While many people apply for a China visa back home, some travelers like to make last-minute decisions. For them there’s the option of getting a China visa in Hong Kong. Although there are several agents that can do the job for you, some people – including me – like to do it themselves. This article will tell you step by step how to get a visa for China in Hong Kong. Although these steps are accurate during the time of writing (September 2013), they are subject to change.
First and foremost
Before you head to the office you decide a few things up front:
- How fast do I want/need my China visa?
- How long will I stay in China?
- Am I going to any other countries in that period? Taiwan, Hong Kong and Macau count too.
- Where am I going to stay in China?
- Which countries have I visited in the last 12 months?
Documents to prepare for your China visa application
- You will need a recent photo of yourself on a white or grey-ish background, similar to what you’ll need for a passport. If you don’t have one you can use the photo booth at the visa application office for HKD 50 (around EUR 5).
- Print-outs to confirm your stays in China. While the form asks for ALL your stays in China, I usually get away with filling in the accommodation details for 2 major cities like Beijing and Shanghai. If you have no idea where you’ll stay, or you’ll be staying at a friend’s place or couchsurfing, I advise you to make a booking at a website that allows free cancellations such as Booking.com. Make a booking for the first couple of days in the city you’ll arrive in China and preferably a second booking for the last couple of days before you leave China and you should be settled. Don’t forget to cancel the booking after you have received your visa, like I did. Be sure to print out the confirmation emails you’ll receive for the bookings, you’ll need to provide them at your visa application. It’s best to do the printing up front since there aren’t many options around the visa application building. Copying documents can be done inside the building for a small fee.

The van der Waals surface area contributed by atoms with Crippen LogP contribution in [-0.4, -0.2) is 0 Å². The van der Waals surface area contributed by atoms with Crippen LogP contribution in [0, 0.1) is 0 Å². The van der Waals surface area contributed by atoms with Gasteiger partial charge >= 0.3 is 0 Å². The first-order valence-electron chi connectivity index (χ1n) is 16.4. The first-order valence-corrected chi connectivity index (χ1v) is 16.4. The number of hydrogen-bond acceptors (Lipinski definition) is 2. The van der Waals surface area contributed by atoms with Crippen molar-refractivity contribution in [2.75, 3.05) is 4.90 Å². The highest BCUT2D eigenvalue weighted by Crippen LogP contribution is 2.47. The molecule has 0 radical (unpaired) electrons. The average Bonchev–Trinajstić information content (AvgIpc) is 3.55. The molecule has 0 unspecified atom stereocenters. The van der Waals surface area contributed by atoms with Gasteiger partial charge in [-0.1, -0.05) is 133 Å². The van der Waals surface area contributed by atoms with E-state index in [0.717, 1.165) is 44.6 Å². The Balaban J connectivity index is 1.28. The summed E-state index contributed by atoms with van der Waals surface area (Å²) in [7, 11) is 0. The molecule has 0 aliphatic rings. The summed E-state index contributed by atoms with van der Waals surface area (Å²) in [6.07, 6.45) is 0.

- You will need to provide the address and telephone number for your school or employer. Unless you’ve memorized them (why?) it’s handy to look them up before applying.
- You will need a ticket out of China. This can be a flight ticket, bus ticket, train ticket or ferry ticket. You’ll need to print it out and attach it to the application form. If you’re leaving the country by MTR, e.g. from Shenzhen to Hong Kong, it is enough to explain this on the form.